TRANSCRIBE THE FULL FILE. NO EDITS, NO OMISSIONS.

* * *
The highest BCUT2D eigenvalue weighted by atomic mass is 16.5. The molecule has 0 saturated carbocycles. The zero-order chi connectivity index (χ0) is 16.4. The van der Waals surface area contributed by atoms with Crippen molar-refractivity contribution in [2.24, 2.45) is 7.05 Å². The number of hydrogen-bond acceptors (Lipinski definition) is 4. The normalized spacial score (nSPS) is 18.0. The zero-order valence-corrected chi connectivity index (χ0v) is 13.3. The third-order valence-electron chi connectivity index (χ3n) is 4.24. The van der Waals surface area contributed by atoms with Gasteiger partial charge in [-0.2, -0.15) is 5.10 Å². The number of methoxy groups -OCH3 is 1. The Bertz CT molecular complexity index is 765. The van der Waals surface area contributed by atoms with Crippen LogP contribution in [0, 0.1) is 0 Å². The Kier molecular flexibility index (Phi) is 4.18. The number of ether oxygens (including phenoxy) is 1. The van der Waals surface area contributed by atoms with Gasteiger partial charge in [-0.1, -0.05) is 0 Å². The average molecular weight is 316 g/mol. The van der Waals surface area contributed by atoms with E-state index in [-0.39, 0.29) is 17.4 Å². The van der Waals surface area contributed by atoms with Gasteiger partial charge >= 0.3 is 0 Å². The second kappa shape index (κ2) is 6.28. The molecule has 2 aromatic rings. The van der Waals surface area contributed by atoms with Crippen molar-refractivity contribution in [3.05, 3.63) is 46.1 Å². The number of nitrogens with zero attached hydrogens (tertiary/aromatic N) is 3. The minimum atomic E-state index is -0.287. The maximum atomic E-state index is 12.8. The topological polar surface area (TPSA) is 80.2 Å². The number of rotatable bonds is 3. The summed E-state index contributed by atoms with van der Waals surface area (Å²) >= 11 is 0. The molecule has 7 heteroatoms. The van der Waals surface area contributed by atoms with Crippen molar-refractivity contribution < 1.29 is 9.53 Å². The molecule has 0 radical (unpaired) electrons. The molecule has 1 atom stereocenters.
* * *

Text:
The highest BCUT2D eigenvalue weighted by atomic mass is 16.5. The molecule has 0 saturated carbocycles. The zero-order chi connectivity index (χ0) is 16.4. The van der Waals surface area contributed by atoms with Crippen molar-refractivity contribution in [2.24, 2.45) is 7.05 Å². The number of hydrogen-bond acceptors (Lipinski definition) is 4. The normalized spacial score (nSPS) is 18.0. The zero-order valence-corrected chi connectivity index (χ0v) is 13.3. The third-order valence-electron chi connectivity index (χ3n) is 4.24. The van der Waals surface area contributed by atoms with Gasteiger partial charge in [-0.2, -0.15) is 5.10 Å². The number of methoxy groups -OCH3 is 1. The Bertz CT molecular complexity index is 765. The van der Waals surface area contributed by atoms with Crippen LogP contribution in [0, 0.1) is 0 Å². The Kier molecular flexibility index (Phi) is 4.18. The number of ether oxygens (including phenoxy) is 1. The van der Waals surface area contributed by atoms with Gasteiger partial charge in [-0.1, -0.05) is 0 Å². The average molecular weight is 316 g/mol. The van der Waals surface area contributed by atoms with E-state index in [-0.39, 0.29) is 17.4 Å². The van der Waals surface area contributed by atoms with Gasteiger partial charge >= 0.3 is 0 Å². The second kappa shape index (κ2) is 6.28. The molecule has 2 aromatic rings. The van der Waals surface area contributed by atoms with Crippen molar-refractivity contribution in [3.05, 3.63) is 46.1 Å². The number of nitrogens with zero attached hydrogens (tertiary/aromatic N) is 3. The minimum atomic E-state index is -0.287. The maximum atomic E-state index is 12.8. The topological polar surface area (TPSA) is 80.2 Å². The number of rotatable bonds is 3. The summed E-state index contributed by atoms with van der Waals surface area (Å²) >= 11 is 0. The molecule has 7 heteroatoms. The van der Waals surface area contributed by atoms with Crippen molar-refractivity contribution < 1.29 is 9.53 Å². The molecule has 0 radical (unpaired) electrons. The molecule has 1 atom stereocenters.